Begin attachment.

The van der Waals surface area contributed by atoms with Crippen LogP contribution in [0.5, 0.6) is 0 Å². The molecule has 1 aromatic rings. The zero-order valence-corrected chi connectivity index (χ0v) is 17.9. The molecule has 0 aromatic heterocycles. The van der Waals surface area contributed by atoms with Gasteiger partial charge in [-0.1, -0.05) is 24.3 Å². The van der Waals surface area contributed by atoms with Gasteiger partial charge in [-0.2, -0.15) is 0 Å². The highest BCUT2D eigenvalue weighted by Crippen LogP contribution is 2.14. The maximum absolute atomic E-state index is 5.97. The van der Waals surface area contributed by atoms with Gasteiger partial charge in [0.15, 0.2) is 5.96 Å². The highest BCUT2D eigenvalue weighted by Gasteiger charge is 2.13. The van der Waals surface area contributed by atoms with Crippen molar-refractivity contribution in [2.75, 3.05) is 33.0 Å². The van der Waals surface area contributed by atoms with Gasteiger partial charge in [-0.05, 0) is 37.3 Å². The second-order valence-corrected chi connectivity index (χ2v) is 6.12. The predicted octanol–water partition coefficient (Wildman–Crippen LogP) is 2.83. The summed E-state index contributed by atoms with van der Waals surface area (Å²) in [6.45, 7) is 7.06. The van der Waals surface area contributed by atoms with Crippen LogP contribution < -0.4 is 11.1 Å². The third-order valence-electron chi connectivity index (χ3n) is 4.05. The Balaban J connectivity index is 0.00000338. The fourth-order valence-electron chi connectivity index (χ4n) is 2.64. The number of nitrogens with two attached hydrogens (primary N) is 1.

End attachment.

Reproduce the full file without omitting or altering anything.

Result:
The van der Waals surface area contributed by atoms with Crippen LogP contribution in [0.5, 0.6) is 0 Å². The molecule has 1 aromatic rings. The zero-order valence-corrected chi connectivity index (χ0v) is 17.9. The molecule has 0 aromatic heterocycles. The van der Waals surface area contributed by atoms with Gasteiger partial charge in [-0.1, -0.05) is 24.3 Å². The van der Waals surface area contributed by atoms with Gasteiger partial charge in [-0.2, -0.15) is 0 Å². The highest BCUT2D eigenvalue weighted by Crippen LogP contribution is 2.14. The maximum absolute atomic E-state index is 5.97. The van der Waals surface area contributed by atoms with Gasteiger partial charge in [0.15, 0.2) is 5.96 Å². The highest BCUT2D eigenvalue weighted by Gasteiger charge is 2.13. The van der Waals surface area contributed by atoms with Crippen molar-refractivity contribution in [2.75, 3.05) is 33.0 Å². The van der Waals surface area contributed by atoms with Gasteiger partial charge in [-0.05, 0) is 37.3 Å². The second-order valence-corrected chi connectivity index (χ2v) is 6.12. The predicted octanol–water partition coefficient (Wildman–Crippen LogP) is 2.83. The summed E-state index contributed by atoms with van der Waals surface area (Å²) in [6.45, 7) is 7.06. The van der Waals surface area contributed by atoms with Crippen LogP contribution < -0.4 is 11.1 Å². The third-order valence-electron chi connectivity index (χ3n) is 4.05. The Balaban J connectivity index is 0.00000338. The fourth-order valence-electron chi connectivity index (χ4n) is 2.64. The number of nitrogens with two attached hydrogens (primary N) is 1.